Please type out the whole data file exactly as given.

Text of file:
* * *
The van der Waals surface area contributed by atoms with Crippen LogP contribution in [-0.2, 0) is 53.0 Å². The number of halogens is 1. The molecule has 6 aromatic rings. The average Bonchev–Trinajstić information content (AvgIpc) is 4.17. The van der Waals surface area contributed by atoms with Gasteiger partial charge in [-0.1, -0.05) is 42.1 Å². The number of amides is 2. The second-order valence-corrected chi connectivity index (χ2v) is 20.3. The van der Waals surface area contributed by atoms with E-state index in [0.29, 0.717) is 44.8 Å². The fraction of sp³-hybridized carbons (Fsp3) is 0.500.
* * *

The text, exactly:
The van der Waals surface area contributed by atoms with Crippen LogP contribution in [-0.2, 0) is 53.0 Å². The number of halogens is 1. The molecule has 6 aromatic rings. The average Bonchev–Trinajstić information content (AvgIpc) is 4.17. The van der Waals surface area contributed by atoms with Gasteiger partial charge in [-0.1, -0.05) is 42.1 Å². The number of amides is 2. The second-order valence-corrected chi connectivity index (χ2v) is 20.3. The van der Waals surface area contributed by atoms with E-state index in [0.29, 0.717) is 44.8 Å². The fraction of sp³-hybridized carbons (Fsp3) is 0.500.